If you're looking to lose weight, there are a thousand options out there for help. How do you choose someone with legit expertise and the means to help you with your journey?
What is a registered dietitian?
The registered dietitian (RD) credentialing is done through the Commission on Dietetic Registration, a national group that verifies completion of education and practice hours. Before applying, a candidate must have:
A bachelors degree or higher in nutritional sciences from an accredited college
Completed 1200 supervised practice hours in clinical, food service and community nutrition (only 50% of grads are accepted into these competitive internships)
Passed the accreditation exam (about 3/4 of students pass)
What is a nutritionist?
In most states, anyone with an interest in nutrition can call themselves a nutritionist, and that should scare you! While a nutritionist MAY be knowledgeable in their field, it is nearly impossible to tell whether or not they are using accurate, science-based information to treat you. Without proper education as to how diet changes effect the body in the long term, following advice from an unqualified person can actually be detrimental to health. To be clear, nutritionists are not bad people, they just may not be qualified to help you.
Not sure how to tell the difference? Just ask! You have the right to ask about credentialing and education before you work with anyone. Registered dietitians are proud to wear that RD badge, and will be happy to talk to you about it.
What can a registered dietitian help you with?
Yes, they can help with a weight loss plan!
Most people seek out a dietitian with the desire to lose weight, and that's a good goal. However, there are usually underlying health conditions related to being overweight that need to be addressed(see other ways to measure health successes). An RD can help you:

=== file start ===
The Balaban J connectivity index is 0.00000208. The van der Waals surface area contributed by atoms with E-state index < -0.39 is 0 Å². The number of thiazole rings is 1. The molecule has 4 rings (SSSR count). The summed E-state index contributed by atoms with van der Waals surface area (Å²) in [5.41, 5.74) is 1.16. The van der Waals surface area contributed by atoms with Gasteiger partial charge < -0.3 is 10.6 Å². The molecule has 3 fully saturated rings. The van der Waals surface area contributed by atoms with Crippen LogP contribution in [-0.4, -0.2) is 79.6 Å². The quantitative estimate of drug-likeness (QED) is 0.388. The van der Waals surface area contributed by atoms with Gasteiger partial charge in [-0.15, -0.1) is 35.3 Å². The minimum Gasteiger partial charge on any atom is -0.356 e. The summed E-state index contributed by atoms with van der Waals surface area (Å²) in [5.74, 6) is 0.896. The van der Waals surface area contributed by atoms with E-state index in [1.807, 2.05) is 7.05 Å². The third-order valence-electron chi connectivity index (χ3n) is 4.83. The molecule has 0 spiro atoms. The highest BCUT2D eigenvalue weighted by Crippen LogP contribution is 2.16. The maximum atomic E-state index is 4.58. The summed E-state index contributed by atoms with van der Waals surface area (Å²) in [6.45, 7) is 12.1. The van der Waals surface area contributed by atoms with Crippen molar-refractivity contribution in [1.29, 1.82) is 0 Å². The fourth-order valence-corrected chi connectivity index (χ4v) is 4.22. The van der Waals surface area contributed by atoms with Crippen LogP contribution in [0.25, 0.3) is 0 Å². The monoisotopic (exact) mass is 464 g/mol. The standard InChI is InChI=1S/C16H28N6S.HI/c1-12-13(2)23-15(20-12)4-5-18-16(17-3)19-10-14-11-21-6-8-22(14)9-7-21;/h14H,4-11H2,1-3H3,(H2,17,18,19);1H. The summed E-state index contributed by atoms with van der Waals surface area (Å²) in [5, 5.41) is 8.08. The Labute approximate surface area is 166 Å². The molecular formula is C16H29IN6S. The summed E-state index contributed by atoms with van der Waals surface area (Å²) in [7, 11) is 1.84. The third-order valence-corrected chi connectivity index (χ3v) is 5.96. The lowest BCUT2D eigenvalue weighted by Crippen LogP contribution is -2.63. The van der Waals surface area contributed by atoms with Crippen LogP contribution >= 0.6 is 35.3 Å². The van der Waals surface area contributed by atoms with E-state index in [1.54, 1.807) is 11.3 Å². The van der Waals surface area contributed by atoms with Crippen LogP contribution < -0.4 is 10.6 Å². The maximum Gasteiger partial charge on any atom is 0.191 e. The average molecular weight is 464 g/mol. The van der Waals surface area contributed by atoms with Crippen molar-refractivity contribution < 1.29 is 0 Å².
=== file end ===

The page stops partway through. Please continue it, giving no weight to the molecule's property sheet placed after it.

Reduce blood pressure
Improve your cholesterol profile
Lower fasting blood sugar and A1C
Balance thyroid hormones
Reduce systemic inflammation
What can you expect at your first session?
While each dietitian's approach may vary, you can expect:
Overview of medical health profile
Assessment of lab work results (cholesterol, blood sugar, etc.)
Assessment of current diet habits
Discussion of health and personal goals
Formal dietary change suggestions to work toward health goals
Tangible ways to make lifestyle changes (i.e. a sample meal plan, simple food swaps, list of foods to include with specific brand suggestions when necessary).
What can you expect as sessions continue?
Change is hard, and a dietitian's goal is to make you feel empowered to make the journey. Providing resources like meal plans and recipe ideas can reduce anxiety and feelings of overwhelm, and provide a sounding board for working through challenges. While the choice to follow through on your plans is ultimately up to you, a dietitian can help you work around obstacles like:
-inability to cook
-all of the excuses!
Is it affordable?
Medical Nutrition Therapy (MNT) services are usually covered by insurance!
Ongoing support and meal planning sessions fall outside of that scope, and will likely not be covered. If you are serious about getting help and making some meaningful lifestyle changes, you should be prepared to make an investment. Think of it this way: investing in yourself now can save you money on healthcare costs in the future. If you are already suffering with medical ailments, add up how much you are currently spending on medications and treatment now. With some work, there is a good chance that you can reduce or stop taking medications (with your doctor's approval!), and reduce the risk of adding meds to that list in the future. Aging gracefully, in a healthy state will cost you much less than the support that a registered dietitian has to offer.
Where do I start?